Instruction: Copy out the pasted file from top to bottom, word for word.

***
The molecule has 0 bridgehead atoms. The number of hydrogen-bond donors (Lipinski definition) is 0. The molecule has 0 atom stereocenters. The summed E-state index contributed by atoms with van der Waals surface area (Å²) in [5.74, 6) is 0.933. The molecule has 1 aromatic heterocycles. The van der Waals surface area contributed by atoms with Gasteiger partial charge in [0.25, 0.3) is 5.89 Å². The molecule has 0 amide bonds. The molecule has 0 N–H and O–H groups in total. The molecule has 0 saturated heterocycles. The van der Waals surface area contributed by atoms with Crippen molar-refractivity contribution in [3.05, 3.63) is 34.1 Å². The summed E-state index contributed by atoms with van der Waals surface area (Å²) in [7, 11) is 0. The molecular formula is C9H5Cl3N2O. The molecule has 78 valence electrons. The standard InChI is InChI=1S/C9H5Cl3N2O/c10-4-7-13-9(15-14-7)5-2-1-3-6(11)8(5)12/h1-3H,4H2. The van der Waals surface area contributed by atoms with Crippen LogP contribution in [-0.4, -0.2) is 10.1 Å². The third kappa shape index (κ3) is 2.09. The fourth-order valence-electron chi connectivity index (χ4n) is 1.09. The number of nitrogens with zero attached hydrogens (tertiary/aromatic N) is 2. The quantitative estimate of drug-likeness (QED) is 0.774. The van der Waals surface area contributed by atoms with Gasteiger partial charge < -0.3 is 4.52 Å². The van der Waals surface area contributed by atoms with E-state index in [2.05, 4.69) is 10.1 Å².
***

The molecule has 0 bridgehead atoms. The number of hydrogen-bond donors (Lipinski definition) is 0. The molecule has 0 atom stereocenters. The summed E-state index contributed by atoms with van der Waals surface area (Å²) in [5.74, 6) is 0.933. The molecule has 1 aromatic heterocycles. The van der Waals surface area contributed by atoms with Gasteiger partial charge in [0.25, 0.3) is 5.89 Å². The molecule has 0 amide bonds. The molecule has 0 N–H and O–H groups in total. The molecule has 0 saturated heterocycles. The van der Waals surface area contributed by atoms with Crippen molar-refractivity contribution in [3.05, 3.63) is 34.1 Å². The summed E-state index contributed by atoms with van der Waals surface area (Å²) in [7, 11) is 0. The molecular formula is C9H5Cl3N2O. The molecule has 78 valence electrons. The standard InChI is InChI=1S/C9H5Cl3N2O/c10-4-7-13-9(15-14-7)5-2-1-3-6(11)8(5)12/h1-3H,4H2. The van der Waals surface area contributed by atoms with Crippen LogP contribution in [-0.4, -0.2) is 10.1 Å². The third kappa shape index (κ3) is 2.09. The fourth-order valence-electron chi connectivity index (χ4n) is 1.09. The number of nitrogens with zero attached hydrogens (tertiary/aromatic N) is 2. The quantitative estimate of drug-likeness (QED) is 0.774. The van der Waals surface area contributed by atoms with Gasteiger partial charge < -0.3 is 4.52 Å². The van der Waals surface area contributed by atoms with E-state index in [2.05, 4.69) is 10.1 Å².